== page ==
When the circuit detects a pack of treats at the top of the trough, it displays a cycle of orange-coloured LEDs running down the trough and plays some spooky .MP3 sounds over a set of powered computer speakers (or a HiFi) while the treats slide down to the awaiting treater.

Here are the supplies needed:

1 - Arduino microcontroller - A Nano is used here but any controller is fine.

1 - MP3-TF-16P Decoder Module and a MicroSD card - to store the spooky sound samples

1 - String of WS2812B Addressable LEDs. I'm using a 4 metre long strip with 240 LEDs. It is a 5Volt LED strip. The details are usually on the package.

1 - SR-04 Ultrasonic Distance Detector

1 - Breadboard and connecting wires.

1 - 5V, 5Amp DC power supply and a female barrel connector that matches the plug on the supply. We need AT LEAST 2Amps. More Amps is better!

1 - Piece of plastic trough. Vinyl eavestrough, PVC pipe or other options are great.

Zip ties and hot glue to fasten the LED strip to the trough.

Some plywood to support the top of the trough. Build as you see fit for your needs.

An inexpensive jack-o-lantern ornament. Optional for the mouth.

Saw horse, chair or other supports for mounting the trough.

Powered computer speakers to amplify the playing .MP3 files.

STEP 1: The WS2812B LED Strip

The WS2812B addressable LED strips are great to work with. They come in varying lengths and density of LEDs per unit of length.

Spend some time with this great tutorial to learn how we control these LEDs with the Arduino:


Solder some leads onto a female barrel connector so you can connect the power supply to your LED strip.

Download and install the FastLED.h library in your Documents/Arduino/Libraries folder. The link is in the article above.

Load the sample Arduino sketch into your Arduino and make sure you specify the Number of LEDs in your strip and the pin you're using for the signal.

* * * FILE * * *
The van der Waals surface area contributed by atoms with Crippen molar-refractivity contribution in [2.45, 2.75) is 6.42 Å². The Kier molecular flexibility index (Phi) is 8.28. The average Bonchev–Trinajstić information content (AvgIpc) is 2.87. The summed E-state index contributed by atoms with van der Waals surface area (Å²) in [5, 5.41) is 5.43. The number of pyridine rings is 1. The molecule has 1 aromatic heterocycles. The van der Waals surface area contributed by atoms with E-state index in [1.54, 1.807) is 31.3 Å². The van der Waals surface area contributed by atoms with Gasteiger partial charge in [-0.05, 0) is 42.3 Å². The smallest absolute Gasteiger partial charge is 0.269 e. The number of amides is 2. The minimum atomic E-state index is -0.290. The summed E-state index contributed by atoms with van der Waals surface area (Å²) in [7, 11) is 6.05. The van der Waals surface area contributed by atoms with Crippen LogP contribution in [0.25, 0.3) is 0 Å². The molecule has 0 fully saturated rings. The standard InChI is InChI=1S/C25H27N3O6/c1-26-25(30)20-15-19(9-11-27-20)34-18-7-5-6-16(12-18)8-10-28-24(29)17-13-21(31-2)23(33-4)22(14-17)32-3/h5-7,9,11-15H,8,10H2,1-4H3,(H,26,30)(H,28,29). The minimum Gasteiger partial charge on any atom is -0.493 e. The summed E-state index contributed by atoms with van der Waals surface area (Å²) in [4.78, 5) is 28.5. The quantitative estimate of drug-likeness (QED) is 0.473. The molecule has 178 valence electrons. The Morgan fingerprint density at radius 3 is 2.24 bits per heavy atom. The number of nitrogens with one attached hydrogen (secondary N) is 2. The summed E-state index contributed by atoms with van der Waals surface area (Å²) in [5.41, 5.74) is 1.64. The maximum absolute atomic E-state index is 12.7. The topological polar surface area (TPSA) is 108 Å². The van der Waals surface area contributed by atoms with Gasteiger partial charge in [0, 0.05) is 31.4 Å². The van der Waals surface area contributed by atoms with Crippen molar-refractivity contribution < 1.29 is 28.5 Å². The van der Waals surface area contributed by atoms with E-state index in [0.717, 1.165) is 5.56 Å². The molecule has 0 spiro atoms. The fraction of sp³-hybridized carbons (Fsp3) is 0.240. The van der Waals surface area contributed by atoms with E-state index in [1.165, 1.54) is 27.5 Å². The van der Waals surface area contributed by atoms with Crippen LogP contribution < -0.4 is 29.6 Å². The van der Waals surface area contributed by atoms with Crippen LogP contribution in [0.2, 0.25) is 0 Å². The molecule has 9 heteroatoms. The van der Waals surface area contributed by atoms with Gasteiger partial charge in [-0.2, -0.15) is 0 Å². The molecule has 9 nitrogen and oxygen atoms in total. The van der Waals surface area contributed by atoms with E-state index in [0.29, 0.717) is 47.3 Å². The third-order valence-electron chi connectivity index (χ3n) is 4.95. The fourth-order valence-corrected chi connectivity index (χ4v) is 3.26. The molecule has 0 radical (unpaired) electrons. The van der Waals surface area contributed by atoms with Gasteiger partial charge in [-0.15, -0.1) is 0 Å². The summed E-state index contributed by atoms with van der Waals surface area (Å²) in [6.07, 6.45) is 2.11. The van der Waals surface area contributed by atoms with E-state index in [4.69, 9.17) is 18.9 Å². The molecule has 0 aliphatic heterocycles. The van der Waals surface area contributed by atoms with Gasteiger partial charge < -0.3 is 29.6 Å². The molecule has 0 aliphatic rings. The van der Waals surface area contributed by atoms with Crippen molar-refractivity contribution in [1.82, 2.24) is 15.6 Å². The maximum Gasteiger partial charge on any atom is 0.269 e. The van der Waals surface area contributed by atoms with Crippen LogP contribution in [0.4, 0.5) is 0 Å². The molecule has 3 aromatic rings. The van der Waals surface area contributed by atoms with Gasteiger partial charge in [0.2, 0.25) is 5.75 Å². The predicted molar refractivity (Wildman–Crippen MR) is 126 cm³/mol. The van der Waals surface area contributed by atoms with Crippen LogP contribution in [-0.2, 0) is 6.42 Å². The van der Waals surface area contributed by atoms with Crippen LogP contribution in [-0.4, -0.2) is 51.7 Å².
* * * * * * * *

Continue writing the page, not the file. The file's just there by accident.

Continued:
Wire up the circuit as shown in the diagram on the website.

Double check your wiring and then plug in the power supply.

Watch the LEDs do their magic!

With LED strip working, we're ready to continue with the project.

Step 2: Build the Circuit

Follow the circuit diagram image to wire up the circuit. Since 240 LEDs were used, a lot of current is required. A 5Volt, 5Amp DC power supply was used and it's enough to power the Arduino and MP3 player as well. Each LED consumes approximately 50mA.

Double check your wiring before connecting the power supply. That's a LOT of current for a small device!

If you will be using this often, you may wish to make a more permanent soldered circuit that is more robust than the breadboard. The last image shows a permanent soldered version. The power supply feeds the 5V pin and GND pin on the Arduino directly and all the other devices receive power from these pins.

If you choose to power the LEDs AND Arduino from the same power supply, DO NOT attempt to connect the circuit to your computer with both the USB cable AND power supply connected. Disconnect the power supply before connecting to USB or you risk damaging the circuit and your computer.

STEP 3: Build the Trough

This trough is about 8 feet long so a 4 metre length of LEDs nicely covers most of the trough if you run it down one side and up the other as a single length.

There are other images of the trough, the ornaments and other parts of the project construction.

Take your string of LEDs and use hot glue or foam tape to temporarily attach it to the trough. It usually has an adhesive backing but it's more of an annoyance than it's worth. I actually removed the adhesive backing for this project.

Drill small holes through the lip of the conduit/trough along the length and then secure the LED strip to the conduit with zip ties along the length of both sides of the trough.

You'll see that there is a plywood support for the top end of the trough. It's just a piece of 5/8" ply cut with a semi-circle...

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